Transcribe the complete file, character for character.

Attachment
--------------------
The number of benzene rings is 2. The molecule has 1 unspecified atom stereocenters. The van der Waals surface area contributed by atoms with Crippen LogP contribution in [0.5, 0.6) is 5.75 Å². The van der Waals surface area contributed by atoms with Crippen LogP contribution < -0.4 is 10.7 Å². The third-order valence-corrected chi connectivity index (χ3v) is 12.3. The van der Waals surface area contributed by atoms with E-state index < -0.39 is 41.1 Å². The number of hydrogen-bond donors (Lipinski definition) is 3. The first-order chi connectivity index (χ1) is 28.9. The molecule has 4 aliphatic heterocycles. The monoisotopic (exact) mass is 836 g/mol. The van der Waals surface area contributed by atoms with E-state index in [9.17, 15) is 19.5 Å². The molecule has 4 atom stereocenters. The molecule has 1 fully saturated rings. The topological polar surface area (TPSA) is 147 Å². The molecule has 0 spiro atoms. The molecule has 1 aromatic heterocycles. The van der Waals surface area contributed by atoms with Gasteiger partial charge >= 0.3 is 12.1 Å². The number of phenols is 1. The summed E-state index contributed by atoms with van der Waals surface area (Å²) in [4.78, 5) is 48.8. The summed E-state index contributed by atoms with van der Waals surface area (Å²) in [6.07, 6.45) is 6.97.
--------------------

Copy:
The number of benzene rings is 2. The molecule has 1 unspecified atom stereocenters. The van der Waals surface area contributed by atoms with Crippen LogP contribution in [0.5, 0.6) is 5.75 Å². The van der Waals surface area contributed by atoms with Crippen LogP contribution < -0.4 is 10.7 Å². The third-order valence-corrected chi connectivity index (χ3v) is 12.3. The van der Waals surface area contributed by atoms with E-state index < -0.39 is 41.1 Å². The number of hydrogen-bond donors (Lipinski definition) is 3. The first-order chi connectivity index (χ1) is 28.9. The molecule has 4 aliphatic heterocycles. The monoisotopic (exact) mass is 836 g/mol. The van der Waals surface area contributed by atoms with E-state index in [9.17, 15) is 19.5 Å². The molecule has 4 atom stereocenters. The molecule has 1 fully saturated rings. The topological polar surface area (TPSA) is 147 Å². The molecule has 0 spiro atoms. The molecule has 1 aromatic heterocycles. The van der Waals surface area contributed by atoms with Gasteiger partial charge >= 0.3 is 12.1 Å². The number of phenols is 1. The summed E-state index contributed by atoms with van der Waals surface area (Å²) in [4.78, 5) is 48.8. The summed E-state index contributed by atoms with van der Waals surface area (Å²) in [6.07, 6.45) is 6.97.